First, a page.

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Francisco Rafael Martins Laurindo


Secretaria da Saúde (São Paulo - Estado). Hospital das Clínicas da Faculdade de Medicina da USP (HCFMUSP). Instituto do Coração Professor Euryclides de Jesus Zerbini (INCOR)  (Institutional affiliation from the last research proposal)
Birthplace: Brazil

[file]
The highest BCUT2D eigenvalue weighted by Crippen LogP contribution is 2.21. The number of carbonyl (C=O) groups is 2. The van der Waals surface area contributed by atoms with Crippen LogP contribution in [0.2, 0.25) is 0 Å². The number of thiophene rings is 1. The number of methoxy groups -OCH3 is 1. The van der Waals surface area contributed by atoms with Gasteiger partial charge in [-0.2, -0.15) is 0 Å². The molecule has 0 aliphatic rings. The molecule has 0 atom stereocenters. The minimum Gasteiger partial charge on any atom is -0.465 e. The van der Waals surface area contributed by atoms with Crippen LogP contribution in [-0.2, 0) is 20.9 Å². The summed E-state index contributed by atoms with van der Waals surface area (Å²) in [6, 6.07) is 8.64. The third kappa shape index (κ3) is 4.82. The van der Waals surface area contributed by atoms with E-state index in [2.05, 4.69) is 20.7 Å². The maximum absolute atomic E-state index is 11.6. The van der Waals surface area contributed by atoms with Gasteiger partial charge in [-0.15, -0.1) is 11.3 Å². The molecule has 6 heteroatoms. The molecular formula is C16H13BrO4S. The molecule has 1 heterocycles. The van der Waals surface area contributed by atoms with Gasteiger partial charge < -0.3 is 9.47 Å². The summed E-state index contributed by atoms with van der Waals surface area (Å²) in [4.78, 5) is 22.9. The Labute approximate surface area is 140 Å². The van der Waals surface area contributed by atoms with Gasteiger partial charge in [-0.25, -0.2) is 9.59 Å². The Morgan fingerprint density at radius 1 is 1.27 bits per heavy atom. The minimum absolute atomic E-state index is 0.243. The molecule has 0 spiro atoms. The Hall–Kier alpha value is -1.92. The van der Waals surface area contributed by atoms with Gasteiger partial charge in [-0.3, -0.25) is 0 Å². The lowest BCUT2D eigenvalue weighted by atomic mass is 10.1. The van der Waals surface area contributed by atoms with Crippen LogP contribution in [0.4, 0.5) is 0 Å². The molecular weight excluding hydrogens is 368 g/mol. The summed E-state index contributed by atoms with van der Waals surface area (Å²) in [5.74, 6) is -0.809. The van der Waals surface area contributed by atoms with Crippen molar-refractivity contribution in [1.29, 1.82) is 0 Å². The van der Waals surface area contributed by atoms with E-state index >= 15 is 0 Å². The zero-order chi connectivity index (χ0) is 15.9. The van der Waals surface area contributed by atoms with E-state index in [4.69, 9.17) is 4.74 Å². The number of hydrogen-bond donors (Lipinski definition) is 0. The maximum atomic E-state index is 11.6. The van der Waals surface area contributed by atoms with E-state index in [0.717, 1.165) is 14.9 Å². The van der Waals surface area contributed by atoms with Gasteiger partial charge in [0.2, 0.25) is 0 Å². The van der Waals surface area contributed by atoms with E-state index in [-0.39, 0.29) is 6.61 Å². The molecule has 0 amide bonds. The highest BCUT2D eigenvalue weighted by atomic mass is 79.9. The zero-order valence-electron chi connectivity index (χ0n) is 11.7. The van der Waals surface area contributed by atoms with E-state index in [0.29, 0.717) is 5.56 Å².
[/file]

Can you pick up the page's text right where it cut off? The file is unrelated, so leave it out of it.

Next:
Francisco R. M. Laurindo graduated in Medicine by the University of São Paulo School of Medicine, São Paulo, Brazil , in 1978 and completed his residence training in Internal Medicine and Cardiology at the Heart Institute(Incor), University of São Paulo School of Medicine. After a period (1982-84) as associate physician at the same institution, he underwent research training in Physiology and Pharmacology at the Uniformed Services University of the Health Sciences, in Bethesda, Maryland (under Dr. Robert Goldstein, 1984-87). Back to the Heart Institute, University of São Paulo School of Medicine, he started an investigative research track focused on mechanisms of redox signaling processes in the vascular system. He obtained his PhD in 1992, supervised by Dr. Protásio da Luz. Thereafter, he conducted several research projects through independent financial support from research agencies. In 2001, he started, together with Dr. Protásio da Luz, the Vascular Biology Laboratory at the Heart Institute (Incor), University of São Paulo School of Medicine and became its Director in 2008, until presently. His major research interests have focused on understanding mechanisms and regulatory processes underlying the production of oxidant species in vascular cells and tissues and their physiological implications for vessel remodeling in disease. The most important contributions of his group have been the original description of shear stress-dependent generation of superoxide radical from the endothelium, the multi-level characterization of redox response to vascular injury and, particularly, the original discovery that the endoplasmic reticulum chaperone protein disulfide isomerase interacts functionally and physically with oxidant-generating NADPH oxidase complexes. This finding had relevant implications regarding the role of endoplasmic reticulum (patho)physiology on NADPH oxidase function and how redox processes regulate cell migration and vascular remodeling. More recently, Dr. Laurindo's group showed an important role for extracellular PDI in arterial remodeling after injury. Dr. Laurindo has authored or co-authored over 145 publications in peer-reviewed journals, cited >3500 times (h-index=35 (ISI)). He supervised 18 PhD students and 17 post-doctoral fellows, in addition to several undergraduate trainees. From 2008-14, he was the vice-coordinator of the National Institute for Science and Technology of Redox Processes in Biomedicine (CNPq/Fapesp) and since 2013 (until present) the Vice-coordinator and principal investigator of Cepid-Fapesp Redoxoma. He is a member of the Brazilian Academy of Sciences since 2012 and a member of its Board of Directors since 2016, a member of Fapesp Study Committee in Health Sciences from 2008-2016 and Fapesp Advisor Committee in Life Sciences since 2016, a member of Capes Federal Agency Committee (Medicine) from 1998-2017. He served as Council Member of the Society for Free Radical Biology and Medicine from 2010-2014 and belongs to the Editorial Board of Free Radical Biology and Medicine since 2008 and of Clinical Science since 2012. He has been an ad-hoc consultant for >35 publications and research agencies from Brazil and abroad. He was elected as vice-chair (2014) and chair (2016) of the Gordon Research Conference on Nox Family NADPH Oxidases. (Source: Lattes Curriculum)

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